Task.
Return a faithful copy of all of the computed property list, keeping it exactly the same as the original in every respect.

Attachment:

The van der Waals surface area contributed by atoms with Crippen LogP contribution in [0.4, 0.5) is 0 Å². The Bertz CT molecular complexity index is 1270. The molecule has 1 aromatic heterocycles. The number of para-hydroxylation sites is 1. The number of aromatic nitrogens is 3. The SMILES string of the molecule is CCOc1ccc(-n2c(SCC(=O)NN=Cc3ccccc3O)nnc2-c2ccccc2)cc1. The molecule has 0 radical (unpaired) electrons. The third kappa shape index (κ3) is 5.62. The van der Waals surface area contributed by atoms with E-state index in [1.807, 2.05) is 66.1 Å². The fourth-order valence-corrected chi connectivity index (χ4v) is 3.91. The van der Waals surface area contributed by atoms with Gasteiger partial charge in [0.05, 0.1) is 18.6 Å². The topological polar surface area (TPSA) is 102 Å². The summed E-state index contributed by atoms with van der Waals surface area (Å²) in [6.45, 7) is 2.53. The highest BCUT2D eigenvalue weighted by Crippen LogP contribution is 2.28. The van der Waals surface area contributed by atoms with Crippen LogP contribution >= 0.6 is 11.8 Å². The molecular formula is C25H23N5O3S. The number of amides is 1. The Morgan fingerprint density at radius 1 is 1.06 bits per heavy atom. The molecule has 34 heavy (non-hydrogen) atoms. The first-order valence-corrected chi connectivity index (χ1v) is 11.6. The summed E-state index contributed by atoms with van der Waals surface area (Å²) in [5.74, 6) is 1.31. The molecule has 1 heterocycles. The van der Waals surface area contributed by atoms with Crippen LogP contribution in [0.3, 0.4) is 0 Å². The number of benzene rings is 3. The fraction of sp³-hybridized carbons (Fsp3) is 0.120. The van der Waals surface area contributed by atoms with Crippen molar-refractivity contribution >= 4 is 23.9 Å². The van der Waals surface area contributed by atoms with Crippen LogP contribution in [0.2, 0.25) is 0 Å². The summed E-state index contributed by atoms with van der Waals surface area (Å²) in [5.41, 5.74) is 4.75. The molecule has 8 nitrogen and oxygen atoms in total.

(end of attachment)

The van der Waals surface area contributed by atoms with Crippen LogP contribution in [0.4, 0.5) is 0 Å². The Bertz CT molecular complexity index is 1270. The molecule has 1 aromatic heterocycles. The number of para-hydroxylation sites is 1. The number of aromatic nitrogens is 3. The SMILES string of the molecule is CCOc1ccc(-n2c(SCC(=O)NN=Cc3ccccc3O)nnc2-c2ccccc2)cc1. The molecule has 0 radical (unpaired) electrons. The third kappa shape index (κ3) is 5.62. The van der Waals surface area contributed by atoms with E-state index in [1.807, 2.05) is 66.1 Å². The fourth-order valence-corrected chi connectivity index (χ4v) is 3.91. The van der Waals surface area contributed by atoms with Gasteiger partial charge in [0.05, 0.1) is 18.6 Å². The topological polar surface area (TPSA) is 102 Å². The summed E-state index contributed by atoms with van der Waals surface area (Å²) in [6.45, 7) is 2.53. The highest BCUT2D eigenvalue weighted by Crippen LogP contribution is 2.28. The van der Waals surface area contributed by atoms with Crippen LogP contribution >= 0.6 is 11.8 Å². The molecular formula is C25H23N5O3S. The number of amides is 1. The Morgan fingerprint density at radius 1 is 1.06 bits per heavy atom. The molecule has 34 heavy (non-hydrogen) atoms. The first-order valence-corrected chi connectivity index (χ1v) is 11.6. The summed E-state index contributed by atoms with van der Waals surface area (Å²) in [5.74, 6) is 1.31. The molecule has 1 heterocycles. The van der Waals surface area contributed by atoms with Crippen LogP contribution in [0.3, 0.4) is 0 Å². The number of benzene rings is 3. The fraction of sp³-hybridized carbons (Fsp3) is 0.120. The van der Waals surface area contributed by atoms with Crippen molar-refractivity contribution >= 4 is 23.9 Å². The van der Waals surface area contributed by atoms with Crippen LogP contribution in [0.2, 0.25) is 0 Å². The summed E-state index contributed by atoms with van der Waals surface area (Å²) in [5.41, 5.74) is 4.75. The molecule has 8 nitrogen and oxygen atoms in total.